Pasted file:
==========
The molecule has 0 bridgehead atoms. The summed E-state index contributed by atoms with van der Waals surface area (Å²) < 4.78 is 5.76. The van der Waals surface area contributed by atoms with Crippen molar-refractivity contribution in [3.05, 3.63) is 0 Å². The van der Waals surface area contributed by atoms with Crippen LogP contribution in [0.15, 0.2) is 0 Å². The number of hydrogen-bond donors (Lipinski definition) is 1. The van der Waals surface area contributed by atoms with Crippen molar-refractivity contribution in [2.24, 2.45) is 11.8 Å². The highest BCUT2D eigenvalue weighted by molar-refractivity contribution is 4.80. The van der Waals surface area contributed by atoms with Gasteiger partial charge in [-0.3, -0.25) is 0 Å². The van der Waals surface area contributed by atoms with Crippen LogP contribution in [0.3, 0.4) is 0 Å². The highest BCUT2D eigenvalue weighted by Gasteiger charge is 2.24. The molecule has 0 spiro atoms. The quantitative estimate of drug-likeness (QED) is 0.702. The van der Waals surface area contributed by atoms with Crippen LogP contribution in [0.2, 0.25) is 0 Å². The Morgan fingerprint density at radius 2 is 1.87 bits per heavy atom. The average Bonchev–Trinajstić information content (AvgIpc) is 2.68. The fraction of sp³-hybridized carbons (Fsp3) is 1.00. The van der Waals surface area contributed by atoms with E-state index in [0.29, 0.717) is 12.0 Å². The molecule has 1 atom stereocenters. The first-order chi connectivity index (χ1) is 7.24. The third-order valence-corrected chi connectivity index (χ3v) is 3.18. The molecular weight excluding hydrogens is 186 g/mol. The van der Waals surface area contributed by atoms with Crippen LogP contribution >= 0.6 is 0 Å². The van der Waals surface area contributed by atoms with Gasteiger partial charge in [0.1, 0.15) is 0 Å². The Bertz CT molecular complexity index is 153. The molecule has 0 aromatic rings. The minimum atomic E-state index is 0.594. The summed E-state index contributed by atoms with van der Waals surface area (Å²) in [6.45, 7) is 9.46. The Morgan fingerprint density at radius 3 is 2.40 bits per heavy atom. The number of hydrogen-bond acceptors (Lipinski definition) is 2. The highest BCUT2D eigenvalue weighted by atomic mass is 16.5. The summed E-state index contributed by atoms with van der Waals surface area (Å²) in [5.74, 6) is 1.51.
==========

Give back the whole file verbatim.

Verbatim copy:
The molecule has 0 bridgehead atoms. The summed E-state index contributed by atoms with van der Waals surface area (Å²) < 4.78 is 5.76. The van der Waals surface area contributed by atoms with Crippen molar-refractivity contribution in [3.05, 3.63) is 0 Å². The van der Waals surface area contributed by atoms with Crippen LogP contribution in [0.15, 0.2) is 0 Å². The number of hydrogen-bond donors (Lipinski definition) is 1. The van der Waals surface area contributed by atoms with Crippen molar-refractivity contribution in [2.24, 2.45) is 11.8 Å². The highest BCUT2D eigenvalue weighted by molar-refractivity contribution is 4.80. The van der Waals surface area contributed by atoms with Gasteiger partial charge in [-0.3, -0.25) is 0 Å². The van der Waals surface area contributed by atoms with Crippen LogP contribution in [0.3, 0.4) is 0 Å². The highest BCUT2D eigenvalue weighted by Gasteiger charge is 2.24. The molecule has 0 spiro atoms. The quantitative estimate of drug-likeness (QED) is 0.702. The van der Waals surface area contributed by atoms with Crippen LogP contribution in [0.2, 0.25) is 0 Å². The Morgan fingerprint density at radius 2 is 1.87 bits per heavy atom. The average Bonchev–Trinajstić information content (AvgIpc) is 2.68. The fraction of sp³-hybridized carbons (Fsp3) is 1.00. The van der Waals surface area contributed by atoms with E-state index in [0.29, 0.717) is 12.0 Å². The molecule has 1 atom stereocenters. The first-order chi connectivity index (χ1) is 7.24. The third-order valence-corrected chi connectivity index (χ3v) is 3.18. The molecular weight excluding hydrogens is 186 g/mol. The van der Waals surface area contributed by atoms with Crippen LogP contribution >= 0.6 is 0 Å². The van der Waals surface area contributed by atoms with Gasteiger partial charge in [0.1, 0.15) is 0 Å². The Bertz CT molecular complexity index is 153. The molecule has 0 aromatic rings. The minimum atomic E-state index is 0.594. The summed E-state index contributed by atoms with van der Waals surface area (Å²) in [6.45, 7) is 9.46. The Morgan fingerprint density at radius 3 is 2.40 bits per heavy atom. The number of hydrogen-bond acceptors (Lipinski definition) is 2. The highest BCUT2D eigenvalue weighted by atomic mass is 16.5. The summed E-state index contributed by atoms with van der Waals surface area (Å²) in [5.74, 6) is 1.51.